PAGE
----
On the other hand, women don't identify with highly macho, one-dimensional male action heroes. The women of the small screen are successful not just for their high kicking ability, but also for their friendships, their relationships and family matters. The complexity of Sidney Bristow's relationship with her father, mixed in the fog of post-Soviet era paranoia and clouded by unresolved issues with her missing mother, are an integral part of what made Alias worth watching. Buffy's smouldering connection with sexy but highly dangerous Angel who still harbours deep remorse over his past added layers to the series that kept most women on edge as they watched week after week. And how could anyone resist the season-long mystery surrounding "Save the Cheerleader, Save the World?"
There's one common thread to this pattern of what made these women successful on the small screen- the time it takes to build these stories, tensions and connections. A 2 hour movie slot doesn't give you this time. In a typical action film, the audience is drawn in by a movie which is largely plot-driven, whereas the women in these series are largely character-driven.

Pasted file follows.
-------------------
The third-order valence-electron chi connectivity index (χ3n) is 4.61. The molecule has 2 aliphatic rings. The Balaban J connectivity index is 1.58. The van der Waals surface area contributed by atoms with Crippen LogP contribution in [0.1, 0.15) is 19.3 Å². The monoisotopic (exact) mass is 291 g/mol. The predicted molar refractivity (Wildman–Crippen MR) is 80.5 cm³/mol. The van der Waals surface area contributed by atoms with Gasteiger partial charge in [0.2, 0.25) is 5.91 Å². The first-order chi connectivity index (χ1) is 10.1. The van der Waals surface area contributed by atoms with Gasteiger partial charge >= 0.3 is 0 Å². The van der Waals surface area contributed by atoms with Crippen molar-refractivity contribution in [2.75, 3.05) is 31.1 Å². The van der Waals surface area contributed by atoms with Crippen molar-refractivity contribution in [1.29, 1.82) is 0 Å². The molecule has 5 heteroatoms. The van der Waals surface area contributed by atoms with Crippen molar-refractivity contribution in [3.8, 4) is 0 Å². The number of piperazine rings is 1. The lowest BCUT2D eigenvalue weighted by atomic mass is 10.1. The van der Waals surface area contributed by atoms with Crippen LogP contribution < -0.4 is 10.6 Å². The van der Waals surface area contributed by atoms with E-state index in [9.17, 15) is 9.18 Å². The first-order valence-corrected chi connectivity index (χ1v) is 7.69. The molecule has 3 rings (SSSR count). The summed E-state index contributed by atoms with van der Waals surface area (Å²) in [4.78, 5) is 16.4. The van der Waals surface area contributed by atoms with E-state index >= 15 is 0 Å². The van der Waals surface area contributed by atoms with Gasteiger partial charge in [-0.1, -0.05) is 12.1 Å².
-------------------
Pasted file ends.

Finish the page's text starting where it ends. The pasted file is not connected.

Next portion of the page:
In action films, the characters tend to be 'stock' characters, based on stereotypes and easily interchangeable for the guys that you see in just about every action film. We know this cast well: the tough as nails bureaucrat in a suit with piercing eyes who doesn't have time for red tape, the hard ass general who believes that the answer to everything is to shoot first and ask questions later, the nervous rookie on his first day who punches out one-liners or dies in the first sequence, and the hard-nosed detective who is determined to get his man, regardless of whether or not he's innocent.
It's no surprise, then, with no characters to identify with, that women don't flock to action films and that they don't star in them either. The only exception to this rule appears to be Angelina Jolie, who, arguably, is probably the only credible female action hero in Hollywood.